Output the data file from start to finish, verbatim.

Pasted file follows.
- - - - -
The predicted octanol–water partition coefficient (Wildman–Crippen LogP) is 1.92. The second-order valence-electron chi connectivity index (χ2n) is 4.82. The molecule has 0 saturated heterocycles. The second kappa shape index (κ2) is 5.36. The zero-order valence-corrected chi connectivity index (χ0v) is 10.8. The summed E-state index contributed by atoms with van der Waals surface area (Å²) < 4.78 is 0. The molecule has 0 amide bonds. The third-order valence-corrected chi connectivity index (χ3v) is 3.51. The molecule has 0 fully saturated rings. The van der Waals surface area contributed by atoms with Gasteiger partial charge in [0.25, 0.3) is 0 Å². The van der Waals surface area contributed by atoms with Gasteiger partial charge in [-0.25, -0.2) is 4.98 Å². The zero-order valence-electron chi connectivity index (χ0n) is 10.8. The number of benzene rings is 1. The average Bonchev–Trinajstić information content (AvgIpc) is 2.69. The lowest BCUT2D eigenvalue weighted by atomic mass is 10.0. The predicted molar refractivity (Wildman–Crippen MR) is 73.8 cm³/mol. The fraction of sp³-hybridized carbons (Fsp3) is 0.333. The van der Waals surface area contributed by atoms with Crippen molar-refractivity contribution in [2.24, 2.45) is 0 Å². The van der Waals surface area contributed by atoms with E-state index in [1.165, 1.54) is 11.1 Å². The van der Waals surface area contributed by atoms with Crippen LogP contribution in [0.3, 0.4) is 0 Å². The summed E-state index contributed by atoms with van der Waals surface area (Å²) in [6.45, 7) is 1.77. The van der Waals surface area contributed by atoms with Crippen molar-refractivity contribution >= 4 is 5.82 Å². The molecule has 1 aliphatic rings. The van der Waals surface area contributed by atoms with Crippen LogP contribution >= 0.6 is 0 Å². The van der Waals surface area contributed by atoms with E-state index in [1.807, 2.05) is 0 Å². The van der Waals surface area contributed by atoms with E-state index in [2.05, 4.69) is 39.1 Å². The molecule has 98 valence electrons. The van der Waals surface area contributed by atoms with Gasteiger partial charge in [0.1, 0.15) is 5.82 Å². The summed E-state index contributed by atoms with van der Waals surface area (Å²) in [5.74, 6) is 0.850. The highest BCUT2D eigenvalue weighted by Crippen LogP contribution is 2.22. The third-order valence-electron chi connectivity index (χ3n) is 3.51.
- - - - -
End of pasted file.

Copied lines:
The predicted octanol–water partition coefficient (Wildman–Crippen LogP) is 1.92. The second-order valence-electron chi connectivity index (χ2n) is 4.82. The molecule has 0 saturated heterocycles. The second kappa shape index (κ2) is 5.36. The zero-order valence-corrected chi connectivity index (χ0v) is 10.8. The summed E-state index contributed by atoms with van der Waals surface area (Å²) < 4.78 is 0. The molecule has 0 amide bonds. The third-order valence-corrected chi connectivity index (χ3v) is 3.51. The molecule has 0 fully saturated rings. The van der Waals surface area contributed by atoms with Gasteiger partial charge in [0.25, 0.3) is 0 Å². The van der Waals surface area contributed by atoms with Gasteiger partial charge in [-0.25, -0.2) is 4.98 Å². The zero-order valence-electron chi connectivity index (χ0n) is 10.8. The number of benzene rings is 1. The average Bonchev–Trinajstić information content (AvgIpc) is 2.69. The lowest BCUT2D eigenvalue weighted by atomic mass is 10.0. The predicted molar refractivity (Wildman–Crippen MR) is 73.8 cm³/mol. The fraction of sp³-hybridized carbons (Fsp3) is 0.333. The van der Waals surface area contributed by atoms with Crippen molar-refractivity contribution in [2.24, 2.45) is 0 Å². The van der Waals surface area contributed by atoms with E-state index in [1.165, 1.54) is 11.1 Å². The van der Waals surface area contributed by atoms with Crippen LogP contribution in [0.3, 0.4) is 0 Å². The summed E-state index contributed by atoms with van der Waals surface area (Å²) in [6.45, 7) is 1.77. The van der Waals surface area contributed by atoms with Crippen molar-refractivity contribution >= 4 is 5.82 Å². The molecule has 1 aliphatic rings. The van der Waals surface area contributed by atoms with Crippen LogP contribution >= 0.6 is 0 Å². The van der Waals surface area contributed by atoms with E-state index in [1.807, 2.05) is 0 Å². The van der Waals surface area contributed by atoms with E-state index in [2.05, 4.69) is 39.1 Å². The molecule has 98 valence electrons. The van der Waals surface area contributed by atoms with Gasteiger partial charge in [0.1, 0.15) is 5.82 Å². The summed E-state index contributed by atoms with van der Waals surface area (Å²) in [5.74, 6) is 0.850. The highest BCUT2D eigenvalue weighted by Crippen LogP contribution is 2.22. The third-order valence-electron chi connectivity index (χ3n) is 3.51.